Loki and Hunter B-15 |

But I think the biggest testament to the strength of the writing and direction behind Loki (shoutout to Michael Waldron and Kate Herron, respectively) is that, in just two episodes, we already care enough about many of the characters in the Time Variance Authority that we can empathize with them as their entire life’s work, the preservation of the Sacred Timeline, comes crashing down around them. That empathy will never translate into sympathy for the institution itself, which is a mechanism designed with the sole intent and purpose of eradicating free will from the universe, but I feel for the people there: perhaps because I genuinely believe they are people, not beings called into existence by the Time-Keepers.

That said, I don’t doubt that there’s a good and probably sympathetic reason behind why the series’ current villain, a rogue Loki variant who for the purposes of simplification I will be referring to as Lady Loki (Sophia Di Martino), chose to obliterate the Sacred Timeline, rendering it no longer sacred nor singular. I can definitely appreciate the poetic irony in her using the TVA’s own technology to undo all of their work in an instant, dropping hundreds of volatile “reset charges” into an equivalent number of random points on the Timeline. And that’s what leads me to believe she’s doing what she does for a reason, something beyond an innate desire to see the world burn: because she seems to have purposefully singled out the TVA for her vengeance.

Is she really Lady Loki, though? She only reveals herself in the episode’s final minutes, and is never named. When Loki (Tom Hiddleston) addresses her as a Loki, she flinches and says she doesn’t want to be called that – but at the same time, goes along with his assertion that she is him, and even remarks that it’s the other way around; he is her. But given the fact that Di Martino bears almost no discernible resemblance to Hiddleston, and that the hairstyling team chose to accentuate that by giving her short blond hair in contrast to his long black locks, the only visual clue she offers for why we should be calling her Lady Loki is her golden tiara, which sports a single, rather unimpressive, devil’s horn – the other having been rudely hewn off.

I know it sounds bizarre to nitpick what seems so obvious, and it’s very likely that Sophia Di Martino is playing Lady Loki, but this series keeps reminding us not to take anything at face value, so I feel I’d be doing it a disservice if I didn’t…well, question everything. A prime example of this is the matter of the Time-Keepers, the trio of mysterious alien deities who supposedly rule over the TVA. Mobius M. Mobius (Owen Wilson) admits in this episode that he’s never actually met them, and Judge Ravonna Renslayer (Gugu Mbatha-Raw) once again coyly avoids a question about where they actually are and what they’re doing. Renslayer is conveniently the only person allowed to speak with the Time-Keepers, although she’d be a lot more convincing if she ever had anything to report from them except that they’re busy.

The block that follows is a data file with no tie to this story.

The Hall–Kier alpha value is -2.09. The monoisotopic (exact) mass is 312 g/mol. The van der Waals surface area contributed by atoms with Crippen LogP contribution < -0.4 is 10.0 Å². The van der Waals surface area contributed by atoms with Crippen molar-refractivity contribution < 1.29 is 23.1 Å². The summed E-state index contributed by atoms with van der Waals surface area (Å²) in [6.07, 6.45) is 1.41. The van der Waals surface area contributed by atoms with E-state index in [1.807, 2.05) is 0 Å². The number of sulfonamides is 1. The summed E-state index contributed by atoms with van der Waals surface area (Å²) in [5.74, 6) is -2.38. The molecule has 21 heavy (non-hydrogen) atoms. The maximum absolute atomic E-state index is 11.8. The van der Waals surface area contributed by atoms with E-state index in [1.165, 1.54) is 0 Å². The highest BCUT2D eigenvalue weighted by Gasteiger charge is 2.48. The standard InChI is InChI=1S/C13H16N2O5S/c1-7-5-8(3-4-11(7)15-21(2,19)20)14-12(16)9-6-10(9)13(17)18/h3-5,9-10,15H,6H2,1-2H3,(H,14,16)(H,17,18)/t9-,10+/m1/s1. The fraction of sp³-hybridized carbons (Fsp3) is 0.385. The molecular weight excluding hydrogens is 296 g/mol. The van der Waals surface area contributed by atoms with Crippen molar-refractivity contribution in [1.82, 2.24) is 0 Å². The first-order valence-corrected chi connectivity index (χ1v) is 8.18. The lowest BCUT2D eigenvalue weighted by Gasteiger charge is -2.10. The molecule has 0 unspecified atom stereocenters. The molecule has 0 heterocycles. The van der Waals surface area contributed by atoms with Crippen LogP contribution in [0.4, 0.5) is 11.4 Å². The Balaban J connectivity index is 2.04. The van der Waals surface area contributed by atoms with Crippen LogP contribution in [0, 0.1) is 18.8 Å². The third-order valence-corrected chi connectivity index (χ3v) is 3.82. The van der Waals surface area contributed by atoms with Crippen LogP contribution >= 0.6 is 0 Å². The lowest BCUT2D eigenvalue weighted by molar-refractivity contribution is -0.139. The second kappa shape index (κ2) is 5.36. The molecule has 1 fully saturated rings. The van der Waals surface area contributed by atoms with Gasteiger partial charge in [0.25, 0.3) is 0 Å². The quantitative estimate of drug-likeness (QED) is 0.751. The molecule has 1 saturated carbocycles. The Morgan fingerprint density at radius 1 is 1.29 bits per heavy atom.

Lady Loki |

Even Mobius is starting to ask questions – although he’s more interested in why Renslayer apparently has another analyst secretly working for her on the side, than in the identities of the space lizards whom he still believes created him. Remember what I said last week? Loki’s mere presence in the TVA, his unpredictable nature, his critical thinking skills, his knowledge of the outside world, all pose a threat to the organization’s ability to demand blind subservience from its workers by telling them they have no purpose outside protecting the Timeline. He’s rubbing off on his co-workers, instilling the flame of rebellion in the very heart of this violent system, and they don’t even realize it yet.

Whoever actually runs the TVA definitely realizes it, however, and that’s why Renslayer is so intent on shutting down Mobius and Loki’s operation. I think that’s even why Miss Minutes (voiced by Tara Strong) herself comes down to Loki’s office cubicle to keep an eye on the God of Mischief, prompting a hilarious scene in which Loki tries to swat the talking timepiece with one of Mobius’ magazines about jet-skiing in the early 1990’s. Someone at the top knows how dangerous Loki is, and wants him gone before he corrodes the foundations and brings the whole structure tumbling down. I know it’s you, Kang.

But in an awkward turn of events, it’s Loki who ultimately figures out that the Variant has been hiding in apocalyptic events and natural disasters throughout history as a way of masking their trace on the timeline (an absurdly clever reveal that gave me shades of Connie Willis’ Passage: brilliant novel, highly recommend), and it’s Loki who warns the TVA agents about duplication-casting, a power which Lady Loki later uses against the agents (not to be too much of an Agents Of S.H.I.E.L.D. nerd, but Lady Loki’s ability to transfer her consciousness from one person to another, using human bodies like stepping-stones, reminded me of the S.H.I.E.L.D.┬ávillain, Izel). My point is that Loki is actually a huge asset to the TVA.